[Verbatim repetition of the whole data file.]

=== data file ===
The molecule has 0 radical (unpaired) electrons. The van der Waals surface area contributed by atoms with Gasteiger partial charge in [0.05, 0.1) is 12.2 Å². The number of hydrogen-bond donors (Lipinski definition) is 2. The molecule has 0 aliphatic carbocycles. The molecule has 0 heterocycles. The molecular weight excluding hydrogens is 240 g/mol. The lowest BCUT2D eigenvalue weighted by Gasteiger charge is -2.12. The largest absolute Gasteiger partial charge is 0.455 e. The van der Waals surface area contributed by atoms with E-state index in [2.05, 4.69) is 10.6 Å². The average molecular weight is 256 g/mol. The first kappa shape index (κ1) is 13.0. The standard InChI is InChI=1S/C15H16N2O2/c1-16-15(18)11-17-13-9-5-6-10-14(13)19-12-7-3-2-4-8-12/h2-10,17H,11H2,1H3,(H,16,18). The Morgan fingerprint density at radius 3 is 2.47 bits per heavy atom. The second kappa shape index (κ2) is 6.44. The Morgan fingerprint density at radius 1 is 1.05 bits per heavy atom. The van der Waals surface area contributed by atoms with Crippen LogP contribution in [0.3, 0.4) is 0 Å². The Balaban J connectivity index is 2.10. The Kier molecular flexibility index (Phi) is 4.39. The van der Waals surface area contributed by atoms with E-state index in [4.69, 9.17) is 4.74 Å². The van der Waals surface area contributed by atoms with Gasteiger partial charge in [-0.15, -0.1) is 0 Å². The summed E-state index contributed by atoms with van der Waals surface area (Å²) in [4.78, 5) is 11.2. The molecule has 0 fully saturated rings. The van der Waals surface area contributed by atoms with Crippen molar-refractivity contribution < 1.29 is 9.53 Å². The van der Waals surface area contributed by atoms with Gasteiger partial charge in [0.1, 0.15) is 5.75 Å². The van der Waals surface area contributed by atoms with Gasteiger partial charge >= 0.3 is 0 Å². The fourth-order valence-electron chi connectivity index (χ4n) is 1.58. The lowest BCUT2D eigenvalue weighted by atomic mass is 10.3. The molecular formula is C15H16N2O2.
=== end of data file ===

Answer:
The molecule has 0 radical (unpaired) electrons. The van der Waals surface area contributed by atoms with Gasteiger partial charge in [0.05, 0.1) is 12.2 Å². The number of hydrogen-bond donors (Lipinski definition) is 2. The molecule has 0 aliphatic carbocycles. The molecule has 0 heterocycles. The molecular weight excluding hydrogens is 240 g/mol. The lowest BCUT2D eigenvalue weighted by Gasteiger charge is -2.12. The largest absolute Gasteiger partial charge is 0.455 e. The van der Waals surface area contributed by atoms with E-state index in [2.05, 4.69) is 10.6 Å². The average molecular weight is 256 g/mol. The first kappa shape index (κ1) is 13.0. The standard InChI is InChI=1S/C15H16N2O2/c1-16-15(18)11-17-13-9-5-6-10-14(13)19-12-7-3-2-4-8-12/h2-10,17H,11H2,1H3,(H,16,18). The Morgan fingerprint density at radius 3 is 2.47 bits per heavy atom. The second kappa shape index (κ2) is 6.44. The Morgan fingerprint density at radius 1 is 1.05 bits per heavy atom. The van der Waals surface area contributed by atoms with Crippen LogP contribution in [0.3, 0.4) is 0 Å². The Balaban J connectivity index is 2.10. The Kier molecular flexibility index (Phi) is 4.39. The van der Waals surface area contributed by atoms with E-state index in [4.69, 9.17) is 4.74 Å². The van der Waals surface area contributed by atoms with Gasteiger partial charge in [-0.15, -0.1) is 0 Å². The summed E-state index contributed by atoms with van der Waals surface area (Å²) in [4.78, 5) is 11.2. The molecule has 0 fully saturated rings. The van der Waals surface area contributed by atoms with Crippen molar-refractivity contribution < 1.29 is 9.53 Å². The van der Waals surface area contributed by atoms with Gasteiger partial charge in [0.1, 0.15) is 5.75 Å². The van der Waals surface area contributed by atoms with Gasteiger partial charge >= 0.3 is 0 Å². The fourth-order valence-electron chi connectivity index (χ4n) is 1.58. The lowest BCUT2D eigenvalue weighted by atomic mass is 10.3. The molecular formula is C15H16N2O2.